Title 42 is ending. Here’s what happens next at the border.

Title 42 is ending. Here’s what happens next at the border.

The pandemic-era policy used to block migrants at the southern border is coming to an end this week. Lifting so-called Title 42 will mean a major policy shift, one expected to draw an increase of asylum seekers to the U.S. — and scrutiny over how the Biden administration will handle that influx.

Officials have had more than two years to prepare for this moment. But President Joe Biden’s recent decision to send 1,500 active-duty troops to the border struck some immigration policy experts as a sign the administration isn’t ready for the transition. Criticism has poured in from both Republicans and Democrats, yet combating the expected crisis can’t truly be resolved without immigration reform — unlikely in a deadlocked Congress that has failed for decades to address outdated laws.

While the Biden administration braces for what’s to come when the border policy expires on May 11, here’s our effort to bring you up to speed on the latest:

What is Title 42, and how did we get here?

The government has used Title 42 to turn away asylum seekers more than 2 million times for more than three years. But it’s not actually an immigration policy.

Section 265 of Title 42 of U.S. Code addresses public health, social welfare and civil rights. In March 2020, the Trump administration ordered the CDC chief to implement the Title 42 authority and turn people away at the border on public health grounds.

Then-CDC Director Robert Redfield issued the first order on March 20, just days after a national Covid emergency had been declared. Redfield extended the order for another 30 days in April. He renewed it indefinitely in May.

Flash forward to August 2021: The Biden administration — prompting a wave of backlash from immigrant advocates and Democrats — rolled out its own Title 42 order, the one currently in place. But there was a notable change under this order: Now the policy could end in one of two ways — either via the expiration of the HHS public health emergency or the CDC director’s determination that it was no longer necessary, “whichever occurs first.”

The measure has done little to resolve the humanitarian crisis at the southern border, as a growing number of migrants from Central America continue to flee violence, poverty and economic and political instability.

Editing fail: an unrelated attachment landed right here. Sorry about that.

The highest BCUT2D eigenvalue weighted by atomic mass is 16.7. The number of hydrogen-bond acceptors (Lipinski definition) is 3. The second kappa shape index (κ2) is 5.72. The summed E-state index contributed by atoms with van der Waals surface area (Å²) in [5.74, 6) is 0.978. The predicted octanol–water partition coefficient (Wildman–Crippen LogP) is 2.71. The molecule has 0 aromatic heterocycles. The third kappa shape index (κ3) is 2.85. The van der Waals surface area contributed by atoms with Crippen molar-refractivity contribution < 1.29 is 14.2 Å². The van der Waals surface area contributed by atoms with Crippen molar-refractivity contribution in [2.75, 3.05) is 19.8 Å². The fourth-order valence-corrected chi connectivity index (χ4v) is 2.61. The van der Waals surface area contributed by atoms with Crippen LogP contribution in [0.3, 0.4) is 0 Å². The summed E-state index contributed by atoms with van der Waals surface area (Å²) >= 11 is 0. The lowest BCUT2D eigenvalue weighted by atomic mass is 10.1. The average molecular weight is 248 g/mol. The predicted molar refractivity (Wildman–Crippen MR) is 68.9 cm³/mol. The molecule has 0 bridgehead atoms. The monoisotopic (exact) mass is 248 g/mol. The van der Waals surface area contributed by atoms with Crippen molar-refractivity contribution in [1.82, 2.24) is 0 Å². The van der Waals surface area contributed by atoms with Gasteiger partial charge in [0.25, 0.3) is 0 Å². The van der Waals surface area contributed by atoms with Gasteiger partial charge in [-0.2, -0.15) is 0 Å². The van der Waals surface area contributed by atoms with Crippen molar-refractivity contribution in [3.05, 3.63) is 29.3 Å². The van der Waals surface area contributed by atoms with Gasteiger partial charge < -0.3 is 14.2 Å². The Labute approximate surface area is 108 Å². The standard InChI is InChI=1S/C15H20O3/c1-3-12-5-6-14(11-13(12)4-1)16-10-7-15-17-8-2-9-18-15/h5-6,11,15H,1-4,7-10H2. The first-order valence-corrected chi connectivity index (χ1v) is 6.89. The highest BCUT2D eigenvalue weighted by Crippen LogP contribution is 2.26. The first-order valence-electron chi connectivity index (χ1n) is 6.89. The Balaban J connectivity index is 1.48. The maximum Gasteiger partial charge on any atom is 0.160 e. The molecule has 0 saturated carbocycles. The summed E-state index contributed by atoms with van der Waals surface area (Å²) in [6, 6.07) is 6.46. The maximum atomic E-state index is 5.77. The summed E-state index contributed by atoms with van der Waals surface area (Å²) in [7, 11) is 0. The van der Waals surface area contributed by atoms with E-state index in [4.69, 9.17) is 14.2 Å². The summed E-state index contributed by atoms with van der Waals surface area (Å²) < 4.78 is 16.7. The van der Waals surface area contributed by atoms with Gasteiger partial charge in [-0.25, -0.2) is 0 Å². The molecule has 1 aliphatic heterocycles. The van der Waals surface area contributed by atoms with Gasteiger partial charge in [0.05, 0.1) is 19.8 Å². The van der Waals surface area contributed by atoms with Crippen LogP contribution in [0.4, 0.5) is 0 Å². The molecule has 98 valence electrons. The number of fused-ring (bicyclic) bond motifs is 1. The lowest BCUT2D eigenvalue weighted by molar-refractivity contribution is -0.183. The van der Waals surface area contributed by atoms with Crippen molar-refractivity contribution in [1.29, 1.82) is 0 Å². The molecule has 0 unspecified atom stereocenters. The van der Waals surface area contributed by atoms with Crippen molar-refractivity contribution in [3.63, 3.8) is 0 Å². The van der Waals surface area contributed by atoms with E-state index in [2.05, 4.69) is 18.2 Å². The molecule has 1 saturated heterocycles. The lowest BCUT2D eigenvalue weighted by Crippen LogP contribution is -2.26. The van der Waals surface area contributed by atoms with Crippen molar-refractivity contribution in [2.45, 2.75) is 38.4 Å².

What’s happening now at the border?

Earlier this year, the White House announced it would end the public health emergency on May 11, therefore bringing Title 42 to an end.

Until recently, a series of court challenges, including one that went to the Supreme Court, made the policy’s fate uncertain. But once the Biden administration announced its intent to end the public health emergency, officials began intensely planning around the May 11 date.

May is historically the busiest time of year for migration. The Department of Homeland Security has predicted border agents could see as many as 10,000 crossings a day, and Texas border officials have already issued emergency declarations.

El Paso Mayor Oscar Leeser tried to reassure the public of the area’s safety during a news conference last week, acknowledging the growing number of asylum seekers sheltering in El Paso and surrounding communities.

What is the Biden administration’s plan for immigration?

To deter potential migrants once the order is lifted, the administration will rely on a new rule that will bar most people from applying for asylum if they cross the border illegally or fail to first apply for safe harbor in another country. Administration officials said the rule — a version of a Trump-era policy often called the “transit ban” — would be published Wednesday for public inspection. Migrants who get an appointment through the One app set up by Customs and Border Protection will be exempt, officials told reporters in a call Tuesday evening.

The administration will also expand expedited removal processes under Title 8, the decades-old section of the U.S. code that deals with immigration law. This allows the government to remove from the country anyone unable to establish a legal basis — such as an approved asylum claim. It would bar these migrants from the country for five years.

“The border is not open, it has not been open, and it will not be open subsequent to May 11,” Homeland Security Secretary Alejandro Mayorkas said during a press conference Friday.

Last month, Mayorkas and Secretary of State Antony Blinken also announced plans to establish regional processing centers in Guatemala and Colombia. The timeline for these centers is unclear, though administration officials on Tuesday said they plan to stand up more than 100 facilities throughout the Western Hemisphere. The administration will launch an online platform in the coming days for migrants to make appointments at a processing center near them.